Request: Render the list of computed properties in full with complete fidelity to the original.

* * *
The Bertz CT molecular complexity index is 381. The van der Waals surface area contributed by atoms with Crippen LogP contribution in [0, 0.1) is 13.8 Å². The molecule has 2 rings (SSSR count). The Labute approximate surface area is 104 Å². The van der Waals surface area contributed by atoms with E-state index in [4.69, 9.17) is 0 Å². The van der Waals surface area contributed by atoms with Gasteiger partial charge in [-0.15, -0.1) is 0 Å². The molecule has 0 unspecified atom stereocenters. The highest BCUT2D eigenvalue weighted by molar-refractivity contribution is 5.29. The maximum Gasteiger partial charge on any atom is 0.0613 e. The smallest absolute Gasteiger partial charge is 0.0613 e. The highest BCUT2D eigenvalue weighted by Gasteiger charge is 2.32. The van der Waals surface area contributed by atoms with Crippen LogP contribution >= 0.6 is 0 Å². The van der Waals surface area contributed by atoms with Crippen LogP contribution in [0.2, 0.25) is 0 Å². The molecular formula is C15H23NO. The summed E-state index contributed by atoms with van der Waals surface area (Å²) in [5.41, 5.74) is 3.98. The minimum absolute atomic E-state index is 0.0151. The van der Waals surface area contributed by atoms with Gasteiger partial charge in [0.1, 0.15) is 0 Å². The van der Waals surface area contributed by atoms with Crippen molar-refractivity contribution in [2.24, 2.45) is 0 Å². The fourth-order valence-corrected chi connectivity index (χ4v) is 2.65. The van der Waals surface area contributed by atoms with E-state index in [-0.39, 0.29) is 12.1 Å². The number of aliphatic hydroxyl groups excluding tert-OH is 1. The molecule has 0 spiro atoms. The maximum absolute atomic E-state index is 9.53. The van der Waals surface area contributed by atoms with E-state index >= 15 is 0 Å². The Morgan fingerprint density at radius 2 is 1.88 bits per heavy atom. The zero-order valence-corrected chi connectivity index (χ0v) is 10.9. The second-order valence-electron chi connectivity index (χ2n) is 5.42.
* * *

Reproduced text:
The Bertz CT molecular complexity index is 381. The van der Waals surface area contributed by atoms with Crippen LogP contribution in [0, 0.1) is 13.8 Å². The molecule has 2 rings (SSSR count). The Labute approximate surface area is 104 Å². The van der Waals surface area contributed by atoms with E-state index in [4.69, 9.17) is 0 Å². The van der Waals surface area contributed by atoms with Gasteiger partial charge in [-0.15, -0.1) is 0 Å². The molecule has 0 unspecified atom stereocenters. The highest BCUT2D eigenvalue weighted by molar-refractivity contribution is 5.29. The maximum Gasteiger partial charge on any atom is 0.0613 e. The smallest absolute Gasteiger partial charge is 0.0613 e. The highest BCUT2D eigenvalue weighted by Gasteiger charge is 2.32. The van der Waals surface area contributed by atoms with Crippen LogP contribution >= 0.6 is 0 Å². The van der Waals surface area contributed by atoms with Crippen LogP contribution in [0.2, 0.25) is 0 Å². The molecular formula is C15H23NO. The summed E-state index contributed by atoms with van der Waals surface area (Å²) in [5.41, 5.74) is 3.98. The minimum absolute atomic E-state index is 0.0151. The van der Waals surface area contributed by atoms with Gasteiger partial charge in [0.1, 0.15) is 0 Å². The van der Waals surface area contributed by atoms with Crippen molar-refractivity contribution in [2.24, 2.45) is 0 Å². The fourth-order valence-corrected chi connectivity index (χ4v) is 2.65. The van der Waals surface area contributed by atoms with E-state index in [-0.39, 0.29) is 12.1 Å². The number of aliphatic hydroxyl groups excluding tert-OH is 1. The molecule has 0 spiro atoms. The maximum absolute atomic E-state index is 9.53. The van der Waals surface area contributed by atoms with E-state index >= 15 is 0 Å². The Morgan fingerprint density at radius 2 is 1.88 bits per heavy atom. The zero-order valence-corrected chi connectivity index (χ0v) is 10.9. The second-order valence-electron chi connectivity index (χ2n) is 5.42.